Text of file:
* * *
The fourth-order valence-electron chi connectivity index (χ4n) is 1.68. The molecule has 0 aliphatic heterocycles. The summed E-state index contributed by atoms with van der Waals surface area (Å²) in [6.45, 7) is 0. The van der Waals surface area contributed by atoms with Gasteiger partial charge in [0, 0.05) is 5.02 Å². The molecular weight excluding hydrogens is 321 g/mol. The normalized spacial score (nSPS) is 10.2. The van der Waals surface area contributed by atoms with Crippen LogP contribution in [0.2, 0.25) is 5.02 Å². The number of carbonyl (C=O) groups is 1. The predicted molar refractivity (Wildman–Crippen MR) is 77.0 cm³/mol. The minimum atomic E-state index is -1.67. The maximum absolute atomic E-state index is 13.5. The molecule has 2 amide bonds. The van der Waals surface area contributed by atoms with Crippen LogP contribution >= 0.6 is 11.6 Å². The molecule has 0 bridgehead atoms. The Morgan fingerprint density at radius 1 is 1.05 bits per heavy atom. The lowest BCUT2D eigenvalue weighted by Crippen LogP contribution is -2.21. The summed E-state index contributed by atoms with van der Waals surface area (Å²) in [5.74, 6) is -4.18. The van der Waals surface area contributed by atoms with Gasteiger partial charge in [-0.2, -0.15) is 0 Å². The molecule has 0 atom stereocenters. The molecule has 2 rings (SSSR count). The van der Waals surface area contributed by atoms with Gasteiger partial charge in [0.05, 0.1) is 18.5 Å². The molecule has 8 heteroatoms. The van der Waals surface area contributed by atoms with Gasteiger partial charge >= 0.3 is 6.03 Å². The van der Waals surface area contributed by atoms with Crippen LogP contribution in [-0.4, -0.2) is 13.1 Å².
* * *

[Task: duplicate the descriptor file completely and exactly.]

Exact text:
The fourth-order valence-electron chi connectivity index (χ4n) is 1.68. The molecule has 0 aliphatic heterocycles. The summed E-state index contributed by atoms with van der Waals surface area (Å²) in [6.45, 7) is 0. The van der Waals surface area contributed by atoms with Gasteiger partial charge in [0, 0.05) is 5.02 Å². The molecular weight excluding hydrogens is 321 g/mol. The normalized spacial score (nSPS) is 10.2. The van der Waals surface area contributed by atoms with Crippen LogP contribution in [0.2, 0.25) is 5.02 Å². The number of carbonyl (C=O) groups is 1. The predicted molar refractivity (Wildman–Crippen MR) is 77.0 cm³/mol. The minimum atomic E-state index is -1.67. The maximum absolute atomic E-state index is 13.5. The molecule has 2 amide bonds. The van der Waals surface area contributed by atoms with Crippen LogP contribution >= 0.6 is 11.6 Å². The molecule has 0 bridgehead atoms. The Morgan fingerprint density at radius 1 is 1.05 bits per heavy atom. The lowest BCUT2D eigenvalue weighted by Crippen LogP contribution is -2.21. The summed E-state index contributed by atoms with van der Waals surface area (Å²) in [5.74, 6) is -4.18. The van der Waals surface area contributed by atoms with Gasteiger partial charge in [-0.2, -0.15) is 0 Å². The molecule has 0 atom stereocenters. The molecule has 2 rings (SSSR count). The van der Waals surface area contributed by atoms with Gasteiger partial charge in [0.05, 0.1) is 18.5 Å². The molecule has 8 heteroatoms. The van der Waals surface area contributed by atoms with Gasteiger partial charge >= 0.3 is 6.03 Å². The van der Waals surface area contributed by atoms with Crippen LogP contribution in [-0.4, -0.2) is 13.1 Å².